As if the interfamilial differences between the courts in Lippe were not enough to generate confusion over when a debtor facing contingent liabilities is "insolvent," both of the Lippe courts' analyses are directly at odds with Official Committee of Asbestos Personal Injury Claimants v. Sealed Air Corp. (In re W.R. Grace & Co.), 281 B.R. 852 (D. Del. 2002),2 which held that unknown, unaccrued and currently unquantified future liabilities must be taken into account when assessing solvency.

In Sealed Air, W.R. Grace conveyed one of its divisions that was facing extensive asbestos liability to Sealed Air Corp. 281 B.R. at 855. When the conveyance occurred, W.R. Grace knew that it had extensive asbestos liabilities, but it miscalculated the extent of its liabilities. Id. at 856-57. W.R. Grace claimed that it should be liable for its reasonable estimate of future asbestos claims at the time of the conveyance in 1998, as many of the post-1998 asbestos claims pending against W.R. Grace were not formally asserted until after the conveyance occurred. Id. The court determined that the post-1998 claims should have been included in the solvency analysis. Id. at 869. It found that all liability-causing events had occurred as of the date of the transaction, as the claimants were already exposed and injured by asbestos. Id. at 862. No additional extrinsic events were necessary to trigger the company's liability for asbestos injuries. Id. The court further noted that the burden of an incorrect solvency estimate is on the debtor. Id. at 867-68.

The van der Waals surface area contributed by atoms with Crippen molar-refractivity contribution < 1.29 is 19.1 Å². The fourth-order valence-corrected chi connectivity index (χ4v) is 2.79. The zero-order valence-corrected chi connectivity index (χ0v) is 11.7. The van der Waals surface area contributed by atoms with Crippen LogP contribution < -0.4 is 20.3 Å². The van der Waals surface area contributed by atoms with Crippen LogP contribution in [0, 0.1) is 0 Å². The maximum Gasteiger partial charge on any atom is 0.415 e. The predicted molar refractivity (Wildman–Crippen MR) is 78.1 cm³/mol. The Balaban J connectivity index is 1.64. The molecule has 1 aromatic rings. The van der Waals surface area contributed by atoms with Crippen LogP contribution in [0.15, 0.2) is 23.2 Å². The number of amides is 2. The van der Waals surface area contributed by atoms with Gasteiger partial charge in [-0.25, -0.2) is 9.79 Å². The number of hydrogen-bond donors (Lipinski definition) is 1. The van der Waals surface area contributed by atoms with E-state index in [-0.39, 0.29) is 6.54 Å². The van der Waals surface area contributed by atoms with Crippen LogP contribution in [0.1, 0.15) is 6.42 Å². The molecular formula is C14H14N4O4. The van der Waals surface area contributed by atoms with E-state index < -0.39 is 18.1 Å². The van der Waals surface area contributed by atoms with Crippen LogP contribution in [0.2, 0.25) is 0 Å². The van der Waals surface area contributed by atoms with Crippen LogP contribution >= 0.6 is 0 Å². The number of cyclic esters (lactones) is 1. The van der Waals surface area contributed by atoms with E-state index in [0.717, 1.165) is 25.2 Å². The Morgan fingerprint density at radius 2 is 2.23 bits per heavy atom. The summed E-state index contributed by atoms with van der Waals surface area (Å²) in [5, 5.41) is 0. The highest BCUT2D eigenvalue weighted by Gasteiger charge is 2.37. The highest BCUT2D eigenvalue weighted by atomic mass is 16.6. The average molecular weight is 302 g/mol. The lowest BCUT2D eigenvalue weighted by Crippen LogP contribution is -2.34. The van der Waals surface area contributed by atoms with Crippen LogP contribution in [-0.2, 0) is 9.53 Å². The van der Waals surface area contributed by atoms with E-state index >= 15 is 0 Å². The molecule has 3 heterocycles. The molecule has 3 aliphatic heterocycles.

Unlike the Second Circuit, the Sealed Air court concluded that potential asbestos claimants, once they have been exposed to asbestos, have a right to payment such that their claims are "debts" for solvency purposes—even if neither the debtor nor the claimants themselves are aware of their claims at the time. 281 B.R. at 862. The statute at issue defines "debt" as a "liability on a claim" Uniform Fraudulent Transfers Act (UFTA) §1(5). "Claim" is defined very broadly to include "a right to payment, whether or not the right is reduced to judgment, liquidated, unliquidated, fixed contingent, matured, unmatured, disputed, undisputed, legal, equitable, secured or unsecured." UFTA §1(3). The court interpreted this section to include all rights to payments that may be unknown or unasserted at the time of the conveyance. 281 B.R. at 862. Thus, according to the Sealed Air decision, neither a subjectively reasonable belief nor an objectively reasonable analysis of potential future liabilities dictates whether a debtor was insolvent at the time of a transaction. In essence, if a mass tort defendant ever finds itself unable to pay its liabilities, the Sealed Air court would find it "insolvent" as of the day its first claimant was first exposed to the toxic substance at issue.